Deflation Worries…Again?

Free exchange posted a piece on whether or not we should be worrying about deflation again.

Today, the BLS released September producer price data, which showed a surprising decline in headline inflation of 0.6%. Core producer prices dropped by 0.1%. And while the headline figure in August increased 1.7%, the broader trend is clearly downward:

That’s a chart of the three-month percent change in core producer prices. The last entry there is 0.0; prices have been flat since June, essentially, before which they were still increasing at a very slow pace.

Perhaps prices will not begin falling outright as the year draws to an end. Recent increases in capacity utilisation indicate that some upward pressure on prices may begin to appear. But housing cost categories will probably keep falling, and labour costs will probably keep falling. Preliminary surveys of consumers and retailers indicate that holiday spending will be depressed, and discount shopping will be quite common. The bigger threat at this point is clearly deflation, rather than inflation, and so it is somewhat disconcerting to see the Federal Reserve working to convince inflation hawks that it takes their concerns seriously.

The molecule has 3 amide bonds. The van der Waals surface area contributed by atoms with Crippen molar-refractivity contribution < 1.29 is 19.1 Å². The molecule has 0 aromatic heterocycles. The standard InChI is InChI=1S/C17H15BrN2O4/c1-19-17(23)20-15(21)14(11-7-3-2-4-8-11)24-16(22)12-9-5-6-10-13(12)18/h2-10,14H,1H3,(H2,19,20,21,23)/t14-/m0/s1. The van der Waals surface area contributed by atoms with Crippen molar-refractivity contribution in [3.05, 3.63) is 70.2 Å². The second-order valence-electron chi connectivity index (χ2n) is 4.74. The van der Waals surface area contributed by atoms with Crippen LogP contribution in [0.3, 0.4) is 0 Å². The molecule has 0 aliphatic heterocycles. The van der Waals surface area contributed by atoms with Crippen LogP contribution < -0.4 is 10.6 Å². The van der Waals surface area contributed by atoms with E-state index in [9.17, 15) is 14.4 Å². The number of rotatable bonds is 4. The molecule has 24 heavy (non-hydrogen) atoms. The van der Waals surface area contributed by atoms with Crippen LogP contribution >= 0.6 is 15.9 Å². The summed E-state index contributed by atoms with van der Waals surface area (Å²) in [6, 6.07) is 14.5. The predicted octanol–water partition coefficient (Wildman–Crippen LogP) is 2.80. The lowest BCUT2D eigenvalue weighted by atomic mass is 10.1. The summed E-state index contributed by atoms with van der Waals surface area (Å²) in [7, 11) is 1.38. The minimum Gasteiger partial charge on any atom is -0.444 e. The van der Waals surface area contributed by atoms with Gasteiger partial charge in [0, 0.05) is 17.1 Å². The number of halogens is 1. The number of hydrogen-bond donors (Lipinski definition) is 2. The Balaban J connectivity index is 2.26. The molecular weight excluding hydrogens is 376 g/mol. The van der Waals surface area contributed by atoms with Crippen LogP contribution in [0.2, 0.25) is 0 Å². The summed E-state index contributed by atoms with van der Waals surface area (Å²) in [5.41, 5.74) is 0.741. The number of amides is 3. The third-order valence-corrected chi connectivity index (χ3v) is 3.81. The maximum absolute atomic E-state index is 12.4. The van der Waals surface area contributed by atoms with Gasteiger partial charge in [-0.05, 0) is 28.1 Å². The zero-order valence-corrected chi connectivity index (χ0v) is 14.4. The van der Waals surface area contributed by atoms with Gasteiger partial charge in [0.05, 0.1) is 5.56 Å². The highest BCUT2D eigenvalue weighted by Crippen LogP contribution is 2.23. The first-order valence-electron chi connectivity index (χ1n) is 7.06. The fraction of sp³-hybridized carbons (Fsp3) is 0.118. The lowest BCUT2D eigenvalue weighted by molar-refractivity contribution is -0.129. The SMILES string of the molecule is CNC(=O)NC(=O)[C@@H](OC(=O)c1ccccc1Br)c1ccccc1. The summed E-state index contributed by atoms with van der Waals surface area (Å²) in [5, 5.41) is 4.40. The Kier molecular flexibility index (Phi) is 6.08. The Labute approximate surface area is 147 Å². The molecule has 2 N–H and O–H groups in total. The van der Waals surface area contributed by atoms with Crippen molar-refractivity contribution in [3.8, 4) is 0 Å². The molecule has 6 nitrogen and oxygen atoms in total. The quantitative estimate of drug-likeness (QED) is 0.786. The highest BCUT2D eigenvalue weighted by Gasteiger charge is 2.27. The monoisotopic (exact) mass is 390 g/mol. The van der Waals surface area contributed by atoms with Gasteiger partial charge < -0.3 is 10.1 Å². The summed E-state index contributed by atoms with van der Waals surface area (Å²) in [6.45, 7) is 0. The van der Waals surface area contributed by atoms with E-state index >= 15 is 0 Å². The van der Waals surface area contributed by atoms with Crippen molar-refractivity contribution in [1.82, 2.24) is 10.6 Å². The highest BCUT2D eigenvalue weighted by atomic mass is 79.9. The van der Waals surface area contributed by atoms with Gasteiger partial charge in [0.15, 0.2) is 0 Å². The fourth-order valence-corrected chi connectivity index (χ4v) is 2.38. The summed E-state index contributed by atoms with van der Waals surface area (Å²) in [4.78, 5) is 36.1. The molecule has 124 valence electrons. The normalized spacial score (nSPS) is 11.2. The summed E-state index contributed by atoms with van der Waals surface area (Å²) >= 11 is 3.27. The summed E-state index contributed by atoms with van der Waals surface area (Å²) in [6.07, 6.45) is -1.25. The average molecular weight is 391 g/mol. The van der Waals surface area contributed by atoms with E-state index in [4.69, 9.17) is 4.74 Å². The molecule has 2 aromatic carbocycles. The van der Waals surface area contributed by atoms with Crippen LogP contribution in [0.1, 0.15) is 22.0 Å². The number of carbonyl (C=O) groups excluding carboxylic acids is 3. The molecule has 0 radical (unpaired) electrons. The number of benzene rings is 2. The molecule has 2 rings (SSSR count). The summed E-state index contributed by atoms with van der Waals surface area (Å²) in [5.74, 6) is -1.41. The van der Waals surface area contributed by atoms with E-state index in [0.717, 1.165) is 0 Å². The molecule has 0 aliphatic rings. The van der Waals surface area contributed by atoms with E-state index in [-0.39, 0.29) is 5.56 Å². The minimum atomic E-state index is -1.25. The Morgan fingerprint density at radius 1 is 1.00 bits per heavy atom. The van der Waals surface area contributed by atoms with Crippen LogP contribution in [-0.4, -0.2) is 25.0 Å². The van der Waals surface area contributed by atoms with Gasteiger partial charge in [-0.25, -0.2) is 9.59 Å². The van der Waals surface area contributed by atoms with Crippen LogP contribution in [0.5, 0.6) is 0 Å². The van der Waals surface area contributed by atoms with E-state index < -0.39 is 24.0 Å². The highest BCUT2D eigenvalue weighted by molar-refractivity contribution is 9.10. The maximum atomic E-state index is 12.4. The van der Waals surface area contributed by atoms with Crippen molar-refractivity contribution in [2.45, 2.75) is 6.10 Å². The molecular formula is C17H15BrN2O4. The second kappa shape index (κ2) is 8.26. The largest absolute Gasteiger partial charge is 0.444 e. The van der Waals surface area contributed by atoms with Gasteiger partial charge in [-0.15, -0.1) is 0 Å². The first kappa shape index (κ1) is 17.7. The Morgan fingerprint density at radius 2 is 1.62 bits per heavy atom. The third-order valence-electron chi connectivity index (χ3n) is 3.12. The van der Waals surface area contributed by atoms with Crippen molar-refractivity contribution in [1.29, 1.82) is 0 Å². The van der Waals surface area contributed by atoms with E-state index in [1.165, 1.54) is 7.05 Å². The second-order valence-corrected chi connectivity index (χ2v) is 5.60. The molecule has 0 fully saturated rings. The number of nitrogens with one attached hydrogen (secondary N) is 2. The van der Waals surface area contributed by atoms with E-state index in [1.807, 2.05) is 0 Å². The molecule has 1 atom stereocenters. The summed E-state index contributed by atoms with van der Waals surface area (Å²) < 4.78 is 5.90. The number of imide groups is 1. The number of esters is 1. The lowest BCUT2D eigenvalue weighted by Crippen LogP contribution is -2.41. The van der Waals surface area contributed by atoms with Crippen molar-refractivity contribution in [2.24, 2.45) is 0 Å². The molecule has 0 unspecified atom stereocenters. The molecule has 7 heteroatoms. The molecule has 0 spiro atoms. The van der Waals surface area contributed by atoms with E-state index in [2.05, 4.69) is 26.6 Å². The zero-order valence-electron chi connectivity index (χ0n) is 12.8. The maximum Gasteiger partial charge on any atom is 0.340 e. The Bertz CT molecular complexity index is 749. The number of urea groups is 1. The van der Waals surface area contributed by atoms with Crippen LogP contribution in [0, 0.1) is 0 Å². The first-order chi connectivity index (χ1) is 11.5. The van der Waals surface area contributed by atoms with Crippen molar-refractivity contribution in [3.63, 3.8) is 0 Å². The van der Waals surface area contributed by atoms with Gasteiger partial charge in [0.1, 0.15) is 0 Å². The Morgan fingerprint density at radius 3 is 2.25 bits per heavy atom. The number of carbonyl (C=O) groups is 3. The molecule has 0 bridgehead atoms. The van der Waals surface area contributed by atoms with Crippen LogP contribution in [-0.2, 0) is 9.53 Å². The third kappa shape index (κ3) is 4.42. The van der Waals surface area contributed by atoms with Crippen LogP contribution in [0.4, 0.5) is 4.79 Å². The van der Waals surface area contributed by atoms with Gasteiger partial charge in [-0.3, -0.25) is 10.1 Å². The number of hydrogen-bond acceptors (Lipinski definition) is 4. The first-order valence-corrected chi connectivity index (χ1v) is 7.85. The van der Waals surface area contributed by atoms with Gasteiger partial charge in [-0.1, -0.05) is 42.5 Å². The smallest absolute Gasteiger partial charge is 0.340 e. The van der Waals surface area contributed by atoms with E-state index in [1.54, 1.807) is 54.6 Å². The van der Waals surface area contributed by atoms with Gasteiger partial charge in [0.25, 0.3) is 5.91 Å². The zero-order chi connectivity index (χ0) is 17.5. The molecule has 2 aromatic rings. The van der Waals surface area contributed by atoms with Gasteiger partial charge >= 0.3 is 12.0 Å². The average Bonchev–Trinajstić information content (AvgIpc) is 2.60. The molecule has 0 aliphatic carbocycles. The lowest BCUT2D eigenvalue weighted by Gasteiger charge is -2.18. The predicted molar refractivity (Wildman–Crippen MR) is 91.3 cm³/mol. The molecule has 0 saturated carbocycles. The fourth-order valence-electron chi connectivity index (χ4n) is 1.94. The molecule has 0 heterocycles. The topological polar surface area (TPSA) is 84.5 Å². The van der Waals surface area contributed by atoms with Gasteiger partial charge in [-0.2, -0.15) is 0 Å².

It would make sense to hit another round of deflation.  The unemployment numbers have not gotten any better, putting a strain on consumer incomes and forcing buyers to demand lower prices.  It would be incredible if prices would dip below 0 once again considering that economic recovery (at least is believed to be) is underway.  Can an increase in GDP growth happen with receding price levels?  Maybe it is a symptom of our “jobless recovery.”

UPDATE:  Producer prices dropped 0.6% in September, while core producer prices fell 0.1%. (here) Most of the drop was from energy and food but also trucks and computers.  Weak demand is pushing prices lower.  Deflation definitely is starting to look like a reality.

UPDATE (10/21): Econbrowser has a great post showing that unemployment can have downward pressures on expected inflation.  More of the reason to assume we are in a period of deflation, no? But why has commodity prices relative to a sinking dollar not keep up?


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